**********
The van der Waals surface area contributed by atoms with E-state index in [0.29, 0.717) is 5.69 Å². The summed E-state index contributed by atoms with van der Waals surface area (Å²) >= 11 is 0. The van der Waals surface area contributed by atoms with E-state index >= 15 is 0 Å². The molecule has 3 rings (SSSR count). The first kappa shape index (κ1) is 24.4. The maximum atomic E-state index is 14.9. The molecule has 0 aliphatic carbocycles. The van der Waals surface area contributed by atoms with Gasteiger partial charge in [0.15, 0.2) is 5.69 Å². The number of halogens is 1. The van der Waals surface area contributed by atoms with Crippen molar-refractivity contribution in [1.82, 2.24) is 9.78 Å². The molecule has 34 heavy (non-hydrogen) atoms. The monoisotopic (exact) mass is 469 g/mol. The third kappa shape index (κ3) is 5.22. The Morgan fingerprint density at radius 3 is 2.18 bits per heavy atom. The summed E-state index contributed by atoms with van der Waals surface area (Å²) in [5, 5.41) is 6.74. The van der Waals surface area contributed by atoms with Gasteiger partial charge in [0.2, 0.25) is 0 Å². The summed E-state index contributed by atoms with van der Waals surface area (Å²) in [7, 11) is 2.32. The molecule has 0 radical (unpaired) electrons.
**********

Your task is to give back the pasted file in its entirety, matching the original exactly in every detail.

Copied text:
The van der Waals surface area contributed by atoms with E-state index in [0.29, 0.717) is 5.69 Å². The summed E-state index contributed by atoms with van der Waals surface area (Å²) >= 11 is 0. The van der Waals surface area contributed by atoms with E-state index >= 15 is 0 Å². The molecule has 3 rings (SSSR count). The first kappa shape index (κ1) is 24.4. The maximum atomic E-state index is 14.9. The molecule has 0 aliphatic carbocycles. The van der Waals surface area contributed by atoms with Gasteiger partial charge in [0.15, 0.2) is 5.69 Å². The number of halogens is 1. The van der Waals surface area contributed by atoms with Crippen molar-refractivity contribution in [1.82, 2.24) is 9.78 Å². The molecule has 34 heavy (non-hydrogen) atoms. The monoisotopic (exact) mass is 469 g/mol. The third kappa shape index (κ3) is 5.22. The Morgan fingerprint density at radius 3 is 2.18 bits per heavy atom. The summed E-state index contributed by atoms with van der Waals surface area (Å²) in [5, 5.41) is 6.74. The van der Waals surface area contributed by atoms with Gasteiger partial charge in [0.2, 0.25) is 0 Å². The summed E-state index contributed by atoms with van der Waals surface area (Å²) in [7, 11) is 2.32. The molecule has 0 radical (unpaired) electrons.